#6 starrlamia

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Posted 04 June 2007 - 10:14 AM

No one has posted the drawbacks to this drug, it is a serious painkiller to take and one that shouldnt be taken without doing the research. I have known quite a few people become very addicted to this drug so be carefull. A link about this drug:http://www.drugs.com...done/index.htmlJust be careful, dont take more then your recommended dose, dont drink and be vary wary of symptoms of addiction. This is a drug that if I were to take I would ask someone close to me to watch for any signs of addiction. But in saying that, Im glad you found something that works, the pain can be really unbearable at times, though I dont think mine is bad enough to warrant a narcotic (or it could be my extreme oversion to drugs)Lisa- Im sorry you are having trouble with your doctor, I really have little respect for a lot of people in the medical community. They just dont seem to have any compassion. A lot of people have had doctor problems and have had to shop around for a good one. Dont be afraid to see a bunch of different docs to find one that is comfortable for you to see and helpful. Remember they work for you, you shouldnt pay for bad service.
In the beginning the Universe was created. This has made a lot of people very angry and been widely regarded as a bad move - Douglas Adams

#7 Kathleen M.

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Posted 04 June 2007 - 10:51 AM

I think a lot of doctors don't like giving out heavy duty pain medication for chronic conditions because the problems can outweigh the benfits and often there are alternatives that should be tried first before risking narcotics.Giving someone pain meds for an injury or surgery are different situations as the pain should only be bad for a few weeks. That is a different risk/benefit assessment than this patient needs meds for years on end.There are reports of "narcotic bowel syndrome" in people who use narcotic pain meds long term that can greatly increase the pain while that is going on (and will mean you have to be pulled off the narcotics often using medications to block the effects of the narcotics).Pain management is probably one of the hardest parts of medicine as the "easy" answer of heavy duty pain meds can sometimes cause more long term problems than it solves in the short term. Add in the problem that there isn't a good way to judge who has pain how bad and it can be quite the nightmare. Even with the same painful stimulus people have different responses and it is hard to know who is playing up the pain to get meds they do not need and who is really in need of these meds.K.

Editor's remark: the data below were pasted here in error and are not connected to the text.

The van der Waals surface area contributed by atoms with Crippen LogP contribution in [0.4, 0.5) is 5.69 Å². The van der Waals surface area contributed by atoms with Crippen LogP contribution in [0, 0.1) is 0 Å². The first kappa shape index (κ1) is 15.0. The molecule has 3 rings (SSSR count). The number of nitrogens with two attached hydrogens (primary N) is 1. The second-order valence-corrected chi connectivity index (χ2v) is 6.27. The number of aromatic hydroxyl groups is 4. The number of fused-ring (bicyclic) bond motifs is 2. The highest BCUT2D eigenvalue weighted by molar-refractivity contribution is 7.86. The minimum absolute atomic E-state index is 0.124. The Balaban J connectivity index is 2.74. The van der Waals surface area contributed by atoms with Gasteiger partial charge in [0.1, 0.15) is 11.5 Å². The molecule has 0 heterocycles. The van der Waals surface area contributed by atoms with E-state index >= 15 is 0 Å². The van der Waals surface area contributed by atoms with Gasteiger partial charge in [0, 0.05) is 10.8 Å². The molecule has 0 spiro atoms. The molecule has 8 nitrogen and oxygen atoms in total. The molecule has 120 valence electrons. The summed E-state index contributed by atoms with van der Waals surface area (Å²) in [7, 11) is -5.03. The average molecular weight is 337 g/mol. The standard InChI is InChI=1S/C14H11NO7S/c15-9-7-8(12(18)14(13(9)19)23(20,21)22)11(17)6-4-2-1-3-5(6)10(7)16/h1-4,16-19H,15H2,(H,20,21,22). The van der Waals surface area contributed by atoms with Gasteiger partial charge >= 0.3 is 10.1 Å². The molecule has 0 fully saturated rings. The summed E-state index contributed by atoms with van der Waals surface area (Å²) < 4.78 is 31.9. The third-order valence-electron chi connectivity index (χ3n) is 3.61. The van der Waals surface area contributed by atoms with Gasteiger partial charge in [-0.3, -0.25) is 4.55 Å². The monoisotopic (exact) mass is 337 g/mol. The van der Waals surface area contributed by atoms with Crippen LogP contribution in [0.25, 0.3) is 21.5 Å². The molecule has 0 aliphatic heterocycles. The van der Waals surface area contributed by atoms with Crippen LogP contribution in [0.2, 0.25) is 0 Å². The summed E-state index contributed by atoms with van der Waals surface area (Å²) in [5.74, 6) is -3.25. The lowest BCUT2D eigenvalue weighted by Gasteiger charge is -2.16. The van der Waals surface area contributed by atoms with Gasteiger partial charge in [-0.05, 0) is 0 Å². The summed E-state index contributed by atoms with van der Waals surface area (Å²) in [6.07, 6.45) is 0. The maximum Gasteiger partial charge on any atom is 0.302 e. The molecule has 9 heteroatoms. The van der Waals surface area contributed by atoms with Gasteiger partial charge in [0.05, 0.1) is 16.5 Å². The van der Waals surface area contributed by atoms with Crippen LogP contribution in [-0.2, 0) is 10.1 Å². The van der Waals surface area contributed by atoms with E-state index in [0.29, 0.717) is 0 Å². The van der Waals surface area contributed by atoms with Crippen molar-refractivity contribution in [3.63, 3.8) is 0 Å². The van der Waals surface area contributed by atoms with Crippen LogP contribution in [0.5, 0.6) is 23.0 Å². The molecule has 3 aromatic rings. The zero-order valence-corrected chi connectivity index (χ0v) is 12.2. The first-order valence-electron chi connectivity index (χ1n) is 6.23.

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#8 Lisa68

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Posted 06 June 2007 - 01:18 PM

I totally understand the downfall of narcotics. I think if a Dr watches his/her patient close enough, they should be able to notice who is abusing and who is just using when needed. They can only give you so many pills, and if those pills last you a long time then the Dr knows your really only taking it when its needed.I don't need pain meds all the time, just when Im in a bad flare. So I maybe need a few pills to get me threw those days. Drs that over prescribe and underprescribe don't really care. When a patient calls every month for a refill then the Dr may notice that he/she is taking it everyday. They should talk with them to see if there is any alternative. We also shouldn't have to live with pain all day long every day with no help.Lisa